What causes some people to develop chronic diseases such as rheumatoid arthritis, cancer and metabolic syndrome while others stay healthy? A major clue could be found in their gut microbiome -- the trillions of microbes living inside the digestive system that regulate various bodily functions.
To utilize the huge population of tiny organisms as a proxy for people's well-being, researchers have developed a Gut Microbiome Health Index. This index distinguishes a healthy microbiome from one that is diseased.
In a new study published in the journal Nature Communications, the researchers reveal how their index, composed of a biologically-interpretable mathematical formula, can take a gut microbiome profile from a person's stool sample to reveal the likelihood of having a disease independent of the clinical diagnosis.
"This discovery advances our understanding of the composition of a healthy gut microbiome that has been long sought after," says the corresponding author. "Our index predicts how closely a gut microbiome sample resembles healthy or unhealthy conditions."
The author says the effects of the highly complex microbiome on human health are profound, but the science around how to properly detect whether anything could be wrong, and how to apply the gut microbiome as an indicator of general health is relatively new. What's known is that the ecosystem of microbes is tied to a host of health benefits, including helping to digest food, regulating metabolism and playing a role in immunity. Still, many questions remain. Recent studies link alterations in the gut microbiome to major chronic illnesses. The author says a lack of analytical tests or algorithm-driven biomarkers hinders the detection of early signs of disease prior to the occurrence of specific, diagnosable symptoms.
For the new study, the team analyzed 4,347 publicly available human stool shotgun metagenomes, which allow researchers to extensively sequence all genes in all known organisms present in a stool sample. The samples were pooled across 34 published studies spanning healthy conditions and 12 non-healthy disease conditions. Nearly 1,700 of the gut microbiome samples were from non-healthy people, that is, those with a clinically diagnosed disease or abnormal body weight based on BMI. Nearly 2,600 samples were from people reported as healthy, that is, with no overt disease or adverse symptoms.
"We pooled together the non-healthy samples into one group and the healthy samples into another," the author explains. "Then we did a comparison of the frequencies of the microbes that were observed in both groups. We found some microbes are much more frequently observed in the healthy group, compared to the non-healthy group and vice versa.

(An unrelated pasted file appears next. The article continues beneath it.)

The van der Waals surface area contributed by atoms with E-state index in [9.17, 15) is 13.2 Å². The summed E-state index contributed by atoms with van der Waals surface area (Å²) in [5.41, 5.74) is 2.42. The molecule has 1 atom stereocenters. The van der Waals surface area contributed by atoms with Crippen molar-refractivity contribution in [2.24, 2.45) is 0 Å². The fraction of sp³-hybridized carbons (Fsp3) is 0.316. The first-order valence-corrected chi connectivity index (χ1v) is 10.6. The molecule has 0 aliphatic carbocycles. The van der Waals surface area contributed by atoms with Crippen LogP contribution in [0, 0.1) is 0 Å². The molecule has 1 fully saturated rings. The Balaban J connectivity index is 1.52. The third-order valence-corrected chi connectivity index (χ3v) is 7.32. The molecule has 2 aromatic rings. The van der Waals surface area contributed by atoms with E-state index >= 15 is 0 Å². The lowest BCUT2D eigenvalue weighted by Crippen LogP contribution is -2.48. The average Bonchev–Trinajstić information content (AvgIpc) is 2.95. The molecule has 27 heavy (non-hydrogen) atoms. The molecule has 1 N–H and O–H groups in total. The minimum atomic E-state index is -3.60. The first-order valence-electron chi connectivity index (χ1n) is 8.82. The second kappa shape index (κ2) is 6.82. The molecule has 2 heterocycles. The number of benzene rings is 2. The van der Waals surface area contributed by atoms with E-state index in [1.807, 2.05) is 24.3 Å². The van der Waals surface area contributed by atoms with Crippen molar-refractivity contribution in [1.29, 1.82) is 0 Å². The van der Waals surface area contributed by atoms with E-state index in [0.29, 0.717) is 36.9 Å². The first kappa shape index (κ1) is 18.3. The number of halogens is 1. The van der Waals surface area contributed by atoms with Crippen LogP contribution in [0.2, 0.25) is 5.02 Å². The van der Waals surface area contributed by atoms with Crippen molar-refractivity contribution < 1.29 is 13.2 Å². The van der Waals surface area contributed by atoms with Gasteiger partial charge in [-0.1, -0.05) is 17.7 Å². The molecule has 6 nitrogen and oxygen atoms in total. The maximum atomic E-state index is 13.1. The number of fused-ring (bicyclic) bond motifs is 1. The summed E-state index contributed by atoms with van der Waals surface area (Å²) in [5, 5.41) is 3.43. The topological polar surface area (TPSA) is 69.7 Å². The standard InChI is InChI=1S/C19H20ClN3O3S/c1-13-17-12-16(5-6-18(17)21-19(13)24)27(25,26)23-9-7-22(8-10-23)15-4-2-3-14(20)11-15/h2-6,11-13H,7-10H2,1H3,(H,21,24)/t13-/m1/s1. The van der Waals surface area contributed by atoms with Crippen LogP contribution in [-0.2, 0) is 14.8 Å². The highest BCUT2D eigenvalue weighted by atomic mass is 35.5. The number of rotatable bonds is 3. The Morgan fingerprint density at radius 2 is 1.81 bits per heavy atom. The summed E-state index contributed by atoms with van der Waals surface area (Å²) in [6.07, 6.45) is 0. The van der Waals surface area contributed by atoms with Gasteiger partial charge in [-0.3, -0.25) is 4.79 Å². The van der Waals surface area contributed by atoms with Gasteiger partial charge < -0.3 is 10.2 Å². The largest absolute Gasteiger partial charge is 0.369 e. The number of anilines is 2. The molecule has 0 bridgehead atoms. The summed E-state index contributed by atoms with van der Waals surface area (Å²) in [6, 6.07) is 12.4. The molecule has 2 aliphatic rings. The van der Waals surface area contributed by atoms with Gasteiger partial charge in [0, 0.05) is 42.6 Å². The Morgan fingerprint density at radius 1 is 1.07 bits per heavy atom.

The analysis led to a microbiome signature of the healthy human gut composed of 50 microbial species. "But the real challenge then was to apply this information to design an indicator of health," the author says.
The discovery of a healthy gut microbiome signature by the team to develop a mathematical formula that predicts how closely a gut microbiome sample resembles healthy or non-healthy conditions. They created a ratio between the health-abundant species and the health-scarce species. The higher the number, the higher the chances are that the corresponding microbiome sample comes from a healthy person.
"So a higher number is going to tell you: 'Oh, you look very healthy. Your microbiome resembles that of a healthy population,'" the author says. "But a low number reveals: 'Oh, we can't tell yet exactly which disease you may have, but we can tell that something looks off. Your microbiome resembles very close to what a microbiome would be in a disease population.' And that's what we call the Gut Microbiome Health Index. You can view it as a 'credit score for your gut.'"
On an independent validation cohort of close to 700 human subjects, healthy samples were distinguished from non-healthy samples 74% of the time.
During the study, the authors discovered another finding: a moderate correlation between the Gut Microbiome Health Index and high-density lipoprotein, or HDL, or "good cholesterol," in the blood.
"The higher the Gut Microbiome Health Index, the higher your HDL level is," the author explains. "That we were able to find this correlation with a marker of cardiovascular health is really exciting, as now we're connecting gut microbiome information with clinical data. One area of research in my group is to identify how the gut microbiome talks to various tissues in the body through chemical signals. Currently, we're far from being able to conclude on specific mechanisms, but we have some promising leads we'd like to further pursue."
Mathematical index to distinguish healthy microbiome from diseased
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